Texas is one of six states facing the most significant threat from earthquakes as a result of both natural earth shaking and energy extraction processes, according to a recent report.
On March 28, the United States Geological Survey (USGS) released maps identifying areas around the country with heightened earthquake activity from both natural earthquakes and those resulting from human activity.
USGS seismologist George Choy said the maps are a one-year forecast on natural earthquakes and the effects of wastewater disposal from energy extraction, providing research and data to educate the public and to help governmental officials make more informed environmental and energy decisions.
“In the past few years, the increase in oil and gas extraction and the need to dispose of the wastewater has caused a tremendous amount of activity,” Choy said. “The problem is, this activity is short term and it could be controlled by external factors.”
Hydraulic fracturing, or fracking — an extraction technique that uses water and chemicals to retrieve natural gas from underground deposits — has been at the center of legislative and policy disputes over whether the process is one of the main human-induced causes to the uptick in earthquakes nationwide.
Fracking shoots water into typically shallow formations of resources in the ground, which can lead to small-scale earthquakes that typically go unnoticed, physics professor Michael Marder said.
“I’m not sure what the maximum magnitude has been, but none of them have yet to be a very large earthquake,” Marder said. “[The problem is] they have been occurring in areas where they’ve previously been unknown.”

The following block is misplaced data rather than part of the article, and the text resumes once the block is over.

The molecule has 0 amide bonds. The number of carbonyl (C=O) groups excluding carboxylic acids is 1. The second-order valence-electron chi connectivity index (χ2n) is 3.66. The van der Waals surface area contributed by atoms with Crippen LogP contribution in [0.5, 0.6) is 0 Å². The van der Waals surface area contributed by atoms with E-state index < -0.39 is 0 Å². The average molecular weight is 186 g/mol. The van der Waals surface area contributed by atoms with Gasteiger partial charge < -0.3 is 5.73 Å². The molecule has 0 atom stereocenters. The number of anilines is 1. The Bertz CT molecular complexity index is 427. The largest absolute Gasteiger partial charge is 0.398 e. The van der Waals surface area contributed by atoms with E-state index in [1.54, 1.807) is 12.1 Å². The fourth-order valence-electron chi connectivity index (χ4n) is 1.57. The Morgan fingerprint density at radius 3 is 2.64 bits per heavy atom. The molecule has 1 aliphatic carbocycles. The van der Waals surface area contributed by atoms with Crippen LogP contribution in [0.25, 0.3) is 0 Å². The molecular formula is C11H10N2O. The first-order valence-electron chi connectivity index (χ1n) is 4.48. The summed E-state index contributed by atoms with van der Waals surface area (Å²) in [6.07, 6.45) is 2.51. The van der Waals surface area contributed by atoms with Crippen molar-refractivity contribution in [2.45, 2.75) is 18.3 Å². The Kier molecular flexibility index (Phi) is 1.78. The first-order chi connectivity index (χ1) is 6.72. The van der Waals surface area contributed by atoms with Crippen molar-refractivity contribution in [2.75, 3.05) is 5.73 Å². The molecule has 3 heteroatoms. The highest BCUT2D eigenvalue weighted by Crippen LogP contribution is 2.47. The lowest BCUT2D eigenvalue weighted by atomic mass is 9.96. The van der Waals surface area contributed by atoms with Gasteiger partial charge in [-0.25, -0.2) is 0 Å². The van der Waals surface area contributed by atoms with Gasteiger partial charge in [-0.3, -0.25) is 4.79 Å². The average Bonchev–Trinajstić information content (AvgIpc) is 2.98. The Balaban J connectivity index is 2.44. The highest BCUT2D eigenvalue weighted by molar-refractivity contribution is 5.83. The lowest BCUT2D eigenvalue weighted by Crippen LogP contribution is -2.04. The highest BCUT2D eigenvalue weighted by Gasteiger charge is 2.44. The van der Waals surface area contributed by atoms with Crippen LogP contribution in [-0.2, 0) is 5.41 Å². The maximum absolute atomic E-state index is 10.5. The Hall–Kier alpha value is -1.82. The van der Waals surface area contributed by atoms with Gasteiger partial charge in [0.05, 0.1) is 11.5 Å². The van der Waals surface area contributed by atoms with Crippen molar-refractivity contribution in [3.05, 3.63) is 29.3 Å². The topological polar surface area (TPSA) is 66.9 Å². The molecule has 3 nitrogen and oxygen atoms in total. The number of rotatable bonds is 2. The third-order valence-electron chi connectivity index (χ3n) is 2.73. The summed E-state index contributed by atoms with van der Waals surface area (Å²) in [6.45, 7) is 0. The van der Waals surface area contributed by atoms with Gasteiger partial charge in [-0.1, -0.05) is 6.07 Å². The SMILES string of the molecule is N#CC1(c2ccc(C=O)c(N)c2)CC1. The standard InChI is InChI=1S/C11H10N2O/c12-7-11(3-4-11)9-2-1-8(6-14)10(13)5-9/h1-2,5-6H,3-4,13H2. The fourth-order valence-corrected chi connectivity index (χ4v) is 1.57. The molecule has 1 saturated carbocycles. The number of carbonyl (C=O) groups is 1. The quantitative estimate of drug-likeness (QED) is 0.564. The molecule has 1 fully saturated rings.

Choy said that although fracking has received “a bad name” lately, it is not the extracting of oil and gas, but actually the disposal process of wastewater as a result, that leads to increased earthquake activity.
The wastewater disposal penetrates deeper into the ground than the actual fracking process and is absorbed into permeable sandstone, leading to slipping if there is a fault nearby, Marder said.
Peter Hennings, research scientist with the Bureau of Economic Geology at the University, is currently the principal investigator in UT’s Center for Integrated Seismicity Research, where his team is aiming to understand “false triggering mechanisms,” or how much new fluid is needed to cause an existing fault to move.
Hennings’s research team hopes to use its research to build a network of detectors that could predict human-induced earthquakes and help cities prepare ahead of time, which is expected to be operating towards the end of the year, Hennings said.
“With that research, those stakeholders will learn more about what’s going on in Texas and they will be able to formulate better ideas and it may inform future regulations as a product of that,” Hennings said.